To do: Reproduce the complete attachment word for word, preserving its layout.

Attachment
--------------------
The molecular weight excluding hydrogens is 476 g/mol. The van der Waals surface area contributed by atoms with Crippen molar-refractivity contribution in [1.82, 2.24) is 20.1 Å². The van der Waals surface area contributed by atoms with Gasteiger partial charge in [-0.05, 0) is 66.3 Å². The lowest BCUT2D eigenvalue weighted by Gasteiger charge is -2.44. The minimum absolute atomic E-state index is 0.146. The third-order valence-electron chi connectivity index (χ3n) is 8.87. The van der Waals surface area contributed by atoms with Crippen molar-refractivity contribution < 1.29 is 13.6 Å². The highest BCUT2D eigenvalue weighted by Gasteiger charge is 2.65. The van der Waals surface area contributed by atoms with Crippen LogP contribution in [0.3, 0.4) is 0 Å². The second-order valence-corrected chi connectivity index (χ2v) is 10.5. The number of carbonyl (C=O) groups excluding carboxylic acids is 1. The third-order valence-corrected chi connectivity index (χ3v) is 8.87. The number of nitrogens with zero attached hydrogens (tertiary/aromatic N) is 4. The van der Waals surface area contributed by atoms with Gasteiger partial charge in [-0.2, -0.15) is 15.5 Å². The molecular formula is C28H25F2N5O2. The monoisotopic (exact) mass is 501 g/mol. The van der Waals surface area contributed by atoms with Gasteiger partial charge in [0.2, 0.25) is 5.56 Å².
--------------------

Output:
The molecular weight excluding hydrogens is 476 g/mol. The van der Waals surface area contributed by atoms with Crippen molar-refractivity contribution in [1.82, 2.24) is 20.1 Å². The van der Waals surface area contributed by atoms with Gasteiger partial charge in [-0.05, 0) is 66.3 Å². The lowest BCUT2D eigenvalue weighted by Gasteiger charge is -2.44. The minimum absolute atomic E-state index is 0.146. The third-order valence-electron chi connectivity index (χ3n) is 8.87. The van der Waals surface area contributed by atoms with Crippen molar-refractivity contribution < 1.29 is 13.6 Å². The highest BCUT2D eigenvalue weighted by Gasteiger charge is 2.65. The van der Waals surface area contributed by atoms with Crippen LogP contribution in [0.3, 0.4) is 0 Å². The second-order valence-corrected chi connectivity index (χ2v) is 10.5. The number of carbonyl (C=O) groups excluding carboxylic acids is 1. The third-order valence-corrected chi connectivity index (χ3v) is 8.87. The number of nitrogens with zero attached hydrogens (tertiary/aromatic N) is 4. The van der Waals surface area contributed by atoms with Gasteiger partial charge in [-0.2, -0.15) is 15.5 Å². The molecular formula is C28H25F2N5O2. The monoisotopic (exact) mass is 501 g/mol. The van der Waals surface area contributed by atoms with Gasteiger partial charge in [0.2, 0.25) is 5.56 Å².